Structured Settlements

After you obtained your personal injury judgment, you may have received your settlement in a lump sum (after your personal injury attorney deducted costs and fees per your retainer agreement.) A structured settlement is another option, however, which you should discuss with your personal injury attorney, as well as a financial advisor. Structured settlements should be considered in any case of a large settlement, most likely a personal injury case.

A structured settlement provides you with equal payments over regular periods of time for a fixed term. The settlement amount in the judgment usually funds an annuity which pays you on a monthly basis for a certain amount of years, or perhaps your lifetime. Since a current sum can earn interest over time, the judgment debtor (or more likely the defendant’s insurer) actually spends less to satisfy your judgment than if you received a lump sum settlement.

There are important tax considerations involved with structured settlements, so you should make sure your personal injury attorney either has experience in tax law, or works with a financial advisor. Structured settlement payments may be exempt from federal taxation, but it depends very much on your particular situation and how much control you can exercise over the annuity funds. In the settlement terms, it is actually in your favor to have no control over the annuity itself so you can have the monthly income tax-free.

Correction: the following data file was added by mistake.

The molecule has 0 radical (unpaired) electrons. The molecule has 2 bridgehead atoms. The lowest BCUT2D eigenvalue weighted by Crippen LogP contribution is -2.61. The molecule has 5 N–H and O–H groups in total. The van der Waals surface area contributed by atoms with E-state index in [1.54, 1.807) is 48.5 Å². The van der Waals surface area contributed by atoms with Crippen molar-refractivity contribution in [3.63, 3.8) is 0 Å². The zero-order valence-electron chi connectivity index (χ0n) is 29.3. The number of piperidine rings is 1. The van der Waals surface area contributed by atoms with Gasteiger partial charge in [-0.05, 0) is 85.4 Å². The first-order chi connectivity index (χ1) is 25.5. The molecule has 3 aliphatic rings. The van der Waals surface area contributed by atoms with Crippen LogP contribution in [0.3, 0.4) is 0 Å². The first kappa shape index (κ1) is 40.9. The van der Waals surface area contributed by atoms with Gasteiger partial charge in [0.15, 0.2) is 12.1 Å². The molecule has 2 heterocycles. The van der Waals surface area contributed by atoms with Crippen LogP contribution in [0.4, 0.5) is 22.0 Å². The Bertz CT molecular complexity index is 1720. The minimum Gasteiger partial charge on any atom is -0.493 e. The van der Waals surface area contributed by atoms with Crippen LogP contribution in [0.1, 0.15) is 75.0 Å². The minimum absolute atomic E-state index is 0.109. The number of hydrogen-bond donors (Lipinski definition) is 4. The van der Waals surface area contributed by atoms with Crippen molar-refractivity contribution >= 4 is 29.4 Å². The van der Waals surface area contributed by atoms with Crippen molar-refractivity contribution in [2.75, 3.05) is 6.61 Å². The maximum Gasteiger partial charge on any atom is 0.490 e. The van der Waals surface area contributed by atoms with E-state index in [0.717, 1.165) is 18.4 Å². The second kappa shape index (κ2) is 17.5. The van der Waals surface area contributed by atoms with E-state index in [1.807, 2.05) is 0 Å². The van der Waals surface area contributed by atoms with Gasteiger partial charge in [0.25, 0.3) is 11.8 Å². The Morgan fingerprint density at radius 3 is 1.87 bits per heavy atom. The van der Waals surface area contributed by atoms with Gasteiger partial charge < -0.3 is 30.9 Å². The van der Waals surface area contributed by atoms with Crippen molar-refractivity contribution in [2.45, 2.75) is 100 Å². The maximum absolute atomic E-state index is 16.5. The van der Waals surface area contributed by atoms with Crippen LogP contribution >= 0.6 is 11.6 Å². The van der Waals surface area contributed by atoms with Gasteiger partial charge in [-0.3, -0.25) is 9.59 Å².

Guaranteed income is the most important benefit of a structured settlement. Many lump sum recipients, especially those whose injuries prevent them from working at their earning potential, spend the money quickly and without acquisition of investment or interest earning property. Structured settlements can also allow for immediate payment of unexpected expenses from a separate fund dedicated to that purpose. These agreements can be quite complex, and the flexibility available should be maximized to broker the settlement between the parties. Personal injury defendants are often more open to creative settlement terms when the amount paid is ultimately still less than a lump sum payment.

Structured settlement recipients should beware of agreements which do not allow for some payment in addition to the normal monthly amount in emergency situations. These people will likely encounter a situation which will tempt them to sell their structured settlement for a lump sum to one of the companies advertising this service on daytime television. This is generally a poor financial move because after first accepting a smaller total settlement by converting from lump sum to structured settlement, you will again receive a smaller amount when you convert back to a lump payment. You give a significant portion of your personal injury settlement to the financial institutions handling your money.

Again, a financial advisor is as important to the decision to enter into a structured settlement, and the negotiation process, as your personal injury attorney. Feel free to find your own advisors as well; you may not want to rely on an advisor who works so frequently with a personal injury attorney that terms are favorably resolved in your attorney's favor due to continued good business.